In the early 990s, we find our first connection between Æthelred and Normandy. A peace agreement between Æthelred and Duke Richard I was mediated by Pope John XV’s legate, Leo of Trevi [3]. The agreement states that neither ruler should aid the other’s enemies, but who are those enemies? For Æthelred, it has long been assumed that his enemies were the vikings, but we should not rule out more mundane possibilities, such as political exiles [4]. The treaty is dated to 991, a year that also saw the English fight the Battle of Maldon against the viking Olaf Tryggvason. Maldon is often seen as a watershed moment in English history — as the point when viking incursions evolved from local nuisance to national threat. I’ve never been too fond of “watershed moments” in general, and many would argue that the arrivals of Sweyn Forkbeard in 1003 and Thorkell the Tall in 1009 were far more significant to the decline of Æthelred’s kingdom. Nonetheless, the early 990s did see escalating viking raids on England and it’s curious that this aligns with the treaty’s date. No matter what prompted the treaty, Richard I and Æthelred II were obviously on poor terms prior to the pope’s intervention.  

The next connection between Normandy and England comes in 1000, when the Anglo-Saxon Chronicle says that the vikings had left England and taken refuge in “Richard’s kingdom.” Richard I had died in 996, so this is his son, Richard II. In the same entry, the Chronicle says Æthelred took advantage of the vikings’ absence by leading an army to Strathclyde (Cumbria) and “ravaging very nearly all of it,” while his navy harassed the Isle of Man at the same time.

The third notable link between England and Normandy occurs in 1002, when Æthelred married Emma, Richard II’s sister. Emma was crowned queen, which is notable because Æthelred’s previous wife had little to no political standing, and certainly was not elevated to the rank of queen. Emma’s status as English queen must have greatly enhanced the prestige of Normandy, but what was in it for Æthelred? Presumably, the king sought Richard II’s cooperation against the vikings, or at least wanted him to close his ports to the raiders; remember that in 1000, the Chronicle places the vikings in “Richard’s kingdom.”

Normandy was absent from English politics in any meaningful sense for a decade after the marriage. Normandy became significant again in 1013, when the Danish king Sweyn had overrun large parts of England, leaving Æthelred with control of only London. Emma and her children by Æthelred fled the country at this time, sailing to her brother’s court in Normandy [5]. Æthelred stayed behind to defend London, but when London did finally capitulate, the king also sought refuge in Normandy. At least from what the Chronicle tells us, this is the first concrete benefit of the marriage alliance between Æthelred and Emma. Æthelred may have benefitted in other ways, but we have been left no record of them. At the very least, he had a safe place to go after being expelled from his own nation. Early the next year, Sweyn died and Æthelred was invited to reclaim his crown — as long as he agreed to certain conditions [6]. Still living in Normandy, Æthelred sent envoys to England to negotiate his return to power. Once the negotiations were complete, he left Normandy in spring 1014, arriving to widespread support in southern England. He attacked Cnut (Sweyn’s son) shortly after this, expelling the vikings from the country. Æthelred died two years later amidst renewed viking attacks, aged about 49 [7].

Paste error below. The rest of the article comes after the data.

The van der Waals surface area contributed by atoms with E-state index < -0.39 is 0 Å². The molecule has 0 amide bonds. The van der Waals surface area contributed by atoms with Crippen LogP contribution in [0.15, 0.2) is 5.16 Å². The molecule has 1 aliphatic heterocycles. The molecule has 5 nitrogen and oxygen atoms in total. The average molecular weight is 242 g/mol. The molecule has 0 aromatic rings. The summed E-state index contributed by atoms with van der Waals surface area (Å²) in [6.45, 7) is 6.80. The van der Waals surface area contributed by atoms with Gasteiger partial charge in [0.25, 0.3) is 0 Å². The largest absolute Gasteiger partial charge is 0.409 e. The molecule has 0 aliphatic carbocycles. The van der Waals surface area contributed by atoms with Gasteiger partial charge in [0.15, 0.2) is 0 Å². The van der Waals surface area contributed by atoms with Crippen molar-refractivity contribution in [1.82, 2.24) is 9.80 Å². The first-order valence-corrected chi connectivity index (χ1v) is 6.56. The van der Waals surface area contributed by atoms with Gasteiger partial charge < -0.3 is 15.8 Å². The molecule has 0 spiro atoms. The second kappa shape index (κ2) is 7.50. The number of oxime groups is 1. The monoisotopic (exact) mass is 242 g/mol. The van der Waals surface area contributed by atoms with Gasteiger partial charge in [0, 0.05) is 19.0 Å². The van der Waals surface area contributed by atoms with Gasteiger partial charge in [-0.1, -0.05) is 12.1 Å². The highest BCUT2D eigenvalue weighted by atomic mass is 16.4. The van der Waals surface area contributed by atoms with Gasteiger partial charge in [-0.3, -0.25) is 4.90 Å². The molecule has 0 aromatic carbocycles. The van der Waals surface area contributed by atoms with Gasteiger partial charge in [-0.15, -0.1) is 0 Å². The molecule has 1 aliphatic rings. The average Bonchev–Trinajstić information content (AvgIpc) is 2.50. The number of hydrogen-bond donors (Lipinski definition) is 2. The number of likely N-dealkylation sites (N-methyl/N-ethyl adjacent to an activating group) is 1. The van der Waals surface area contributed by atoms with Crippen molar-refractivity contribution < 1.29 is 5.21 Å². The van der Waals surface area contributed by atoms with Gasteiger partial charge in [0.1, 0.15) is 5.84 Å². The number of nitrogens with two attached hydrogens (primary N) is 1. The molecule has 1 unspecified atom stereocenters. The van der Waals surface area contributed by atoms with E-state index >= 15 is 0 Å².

Anglo-Saxon Historians on the Normandy Invasion

So, with this summary of Anglo-Norman relations in mind, let’s take a look at what experts have to say about the alleged invasion of Normandy, which is not mentioned in the Chronicle. Ann Williams is somewhat skeptical of the account in her Æthelred biography, owing to William of Jumieges’ confused chronology, [8] but not all scholars have expressed similar reservations. For example, Ryan Lavelle readily accepts the account in his 2002 biography of Æthelred. After a lengthy analysis, he concludes that “there is no valid reason to expect the account of William of Jumieges to have been anything other than correct” [9]. He also mentions the Normandy attack in Alfred’s Wars [10]. Eric John also includes the invasion, without questioning its historicity, in his memorable Reassessing Anglo-Saxon England [11]. Levi Roach mentions William of Jumieges’ tale in his own Æthelred biography, but clarifies that it should be “treated with caution” due to its “unreliable” chronology [12].